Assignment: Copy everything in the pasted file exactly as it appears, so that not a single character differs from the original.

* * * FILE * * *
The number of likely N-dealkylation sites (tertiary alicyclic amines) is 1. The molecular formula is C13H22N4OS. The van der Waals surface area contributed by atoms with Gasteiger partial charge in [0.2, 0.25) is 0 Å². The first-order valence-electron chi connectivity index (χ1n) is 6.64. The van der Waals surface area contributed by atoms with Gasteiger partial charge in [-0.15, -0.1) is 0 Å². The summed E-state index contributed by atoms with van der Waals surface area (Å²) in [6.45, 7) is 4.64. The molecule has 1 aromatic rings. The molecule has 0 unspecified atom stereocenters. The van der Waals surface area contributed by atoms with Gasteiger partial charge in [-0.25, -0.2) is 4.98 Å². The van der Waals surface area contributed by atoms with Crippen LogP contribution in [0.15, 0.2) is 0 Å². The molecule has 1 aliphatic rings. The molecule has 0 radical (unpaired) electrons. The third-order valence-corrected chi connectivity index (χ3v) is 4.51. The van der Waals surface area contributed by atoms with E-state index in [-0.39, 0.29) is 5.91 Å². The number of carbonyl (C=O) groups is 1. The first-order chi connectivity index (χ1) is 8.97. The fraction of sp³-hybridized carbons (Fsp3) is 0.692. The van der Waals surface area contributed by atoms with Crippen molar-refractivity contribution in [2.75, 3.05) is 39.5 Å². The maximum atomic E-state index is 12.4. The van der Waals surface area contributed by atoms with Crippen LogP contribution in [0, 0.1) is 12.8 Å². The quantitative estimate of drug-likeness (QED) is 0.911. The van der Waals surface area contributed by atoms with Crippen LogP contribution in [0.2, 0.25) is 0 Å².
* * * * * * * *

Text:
The number of likely N-dealkylation sites (tertiary alicyclic amines) is 1. The molecular formula is C13H22N4OS. The van der Waals surface area contributed by atoms with Gasteiger partial charge in [0.2, 0.25) is 0 Å². The first-order valence-electron chi connectivity index (χ1n) is 6.64. The van der Waals surface area contributed by atoms with Gasteiger partial charge in [-0.15, -0.1) is 0 Å². The summed E-state index contributed by atoms with van der Waals surface area (Å²) in [6.45, 7) is 4.64. The molecule has 1 aromatic rings. The molecule has 0 unspecified atom stereocenters. The van der Waals surface area contributed by atoms with Gasteiger partial charge in [-0.25, -0.2) is 4.98 Å². The van der Waals surface area contributed by atoms with Crippen LogP contribution in [0.15, 0.2) is 0 Å². The molecule has 1 aliphatic rings. The molecule has 0 radical (unpaired) electrons. The third-order valence-corrected chi connectivity index (χ3v) is 4.51. The van der Waals surface area contributed by atoms with E-state index in [-0.39, 0.29) is 5.91 Å². The number of carbonyl (C=O) groups is 1. The first-order chi connectivity index (χ1) is 8.97. The fraction of sp³-hybridized carbons (Fsp3) is 0.692. The van der Waals surface area contributed by atoms with Crippen molar-refractivity contribution in [2.75, 3.05) is 39.5 Å². The maximum atomic E-state index is 12.4. The van der Waals surface area contributed by atoms with Crippen LogP contribution in [0, 0.1) is 12.8 Å². The quantitative estimate of drug-likeness (QED) is 0.911. The van der Waals surface area contributed by atoms with Crippen LogP contribution in [0.2, 0.25) is 0 Å².